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Tarbell Trail to Hidden Falls Hike

From Oregon Hikers Field Guide

Hidden Falls, Tarbell Trail (bobcat)
Snow queen (Synthyris reniformis), Tarbell Trail (bobcat)
Silver Star Mt. from Kloochman Butte, Tarbell Trail (bobcat)
Bridge over North Fork Coyote Creek, Tarbell Trail (bobcat)
The Tarbell Trail route to Hidden Falls (not a GPS track) (bobcat) Courtesy: Caltopo
  • Start point: Tarbell TrailheadRoad.JPG
  • End point: Hidden Falls
  • Trail Log:
  • Hike Type: In and out
  • Distance: 10.4 miles
  • Elevation gain: 1415 feet
  • High point: 2,520 feet
  • Difficulty: Moderate
  • Seasons: Spring through fall
  • Family Friendly: No
  • Backpackable: No
  • Crowded: No

Contents

Hike Description

The Tarbell Trail is a 25-mile loop in the western reaches of Washington's Yacolt Burn State Forest that connects the Rock Creek and Cold Creek Campgrounds with Larch Mountain, the western slopes of Silver Star Mountain, and Kloochman Butte (formerly Squaw Butte). Most of this forest has been logged at least once, and you may encounter trail detours around logging operations. The section of the Tarbell Trail that begins at the Tarbell Trailhead is the start of the 25-mile loop and and you will encounter mileage markers along the way. While much of the forest is secondary forest, with some clearcuts that offer your only expansive views, there are pockets of older woodland on the slopes of Silver Star Mountain. The objective is Hidden Falls, a spectacular and unexpected drop on the South Fork Coyote Creek. The Tarbell Trail is shared with mountain bikers and horses, so be prepared to make way when occasion arises.

The Tarbell Trail is named after a hermit named George Lee Tarbell, who created a part of the current trail route to access his isolated shack. In July 1925, Tarbell got into an altercation with two young men who were harvesting cascara bark (used to make laxatives) on his property. He shot and killed one of them, but was acquitted in court for reason of self-defense. The current trail route was completed in 1970.

Hike up past some picnic tables and an outhouse. The trail enters a clearcut and reaches a junction with a tie trail leading down to Road L1100. Here, head right past Milepost 0.0. Walk up a slope to a Leave Tree Area in the clearcut to the signposted Tarbell Trail Junction. Three miles to the south (right) is the Rock Creek Campground. Instead, go left for Hidden Falls. As you ascend through the clearcut, there are views to the left to the Siouxon Peak/Huffman Peak ridge and the tops of Mount Mitchell and Mount Saint Helens. There are also glimpses of Silver Star Mountain. Enter Douglas-fir forest and switchback twice through an Oregon grape, sword fern, and salal carpet. Then, the trail drops slightly and crosses a road.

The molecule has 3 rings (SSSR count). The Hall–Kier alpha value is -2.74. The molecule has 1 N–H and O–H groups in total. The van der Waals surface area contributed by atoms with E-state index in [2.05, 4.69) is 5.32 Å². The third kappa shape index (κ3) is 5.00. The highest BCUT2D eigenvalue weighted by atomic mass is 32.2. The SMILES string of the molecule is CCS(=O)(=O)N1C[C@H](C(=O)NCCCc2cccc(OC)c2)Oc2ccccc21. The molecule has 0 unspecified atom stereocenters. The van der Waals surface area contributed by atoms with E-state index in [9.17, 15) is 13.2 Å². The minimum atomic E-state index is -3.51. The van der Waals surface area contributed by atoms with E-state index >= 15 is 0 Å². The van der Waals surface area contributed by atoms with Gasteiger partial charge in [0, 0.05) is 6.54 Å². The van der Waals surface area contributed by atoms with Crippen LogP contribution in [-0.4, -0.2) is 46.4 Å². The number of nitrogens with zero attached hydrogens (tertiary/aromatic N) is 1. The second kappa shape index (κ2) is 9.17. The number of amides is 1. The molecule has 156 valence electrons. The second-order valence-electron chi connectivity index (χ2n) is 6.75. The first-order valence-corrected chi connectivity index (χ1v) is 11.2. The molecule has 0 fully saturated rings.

Head up and then descend past MP 1.0. The path rises into another clearcut and drops, getting views down the valleys to Dole and Yacolt. Rise again, crossing over an abandoned logging road in a young Douglas-fir plantation. The trail crosses an old ATV track and levels on a traverse across the face of Kloochman Butte (renamed from Squaw Butte). Here there is mixed forest of Douglas-fir, noble fir, and silver fir. At an opening, one can see past the trees to Silver Star Mountain and Sturgeon Rock. The trail descends and you pass the 2.5 mile marker. There are more expansive views, including back to Larch Mountain. Pass a mysterious, unmarked trail junction which horses appear to use. The trail crosses a clearcut on the level with an open view of Sturgeon Rock. Hike below a logging road, cross two creeks (The trees in the creek drainages have been left standing), pass MP 3.5, reenter the clearcut, and then pass through an alder stand and enter a large clearcut. Here, find the Tarbell-Chinook Trail Junction.

Ascend to a new logging road and go down to the right for about 30 yards. Reenter the woods on a level traverse and pass through an alder-shaded spring area. Pass MP 4.0 under a Douglas-fir, silver fir, and noble fir canopy in a salal/Oregon grape carpet. The trail drops and makes six short switchbacks. Cross two creeks and then another in hemlock/Douglas-fir woods carpeted by sword fern. Reach a substantial footbridge over the North Fork Coyote Creek and follow a level trail, which then begins to drop gradually past MP 5.0. Switchback down twice to a footbridge over the South Fork Coyote Creek. Ninety-foot Hidden Falls drops spectacularly upstream. According to the Northwest Waterfall Survey, the historical name for these falls is Linton Falls; Coyote Creek Falls is an alternative name as well. Use the bench here to contemplate the seclusion and beauty of this spot and, when you are ready, return the way you came.


Maps

Regulations or restrictions, etc

  • Discover Pass required at trailhead
  • Share trail with mountain bikers and horses

Trip Reports

Related Discussions / Q&A

Guidebooks that cover this hike

  • Afoot & Afield: Portland/Vancouver by Douglas Lorain

More Links


Contributors

Oregon Hikers Field Guide is built as a collaborative effort by its user community. While we make every effort to fact-check, information found here should be considered anecdotal. You should cross-check against other references before planning a hike. Trail routing and conditions are subject to change. Please contact us if you notice errors on this page.

Hiking is a potentially risky activity, and the entire risk for users of this field guide is assumed by the user, and in no event shall Trailkeepers of Oregon be liable for any injury or damages suffered as a result of relying on content in this field guide. All content posted on the field guide becomes the property of Trailkeepers of Oregon, and may not be used without permission.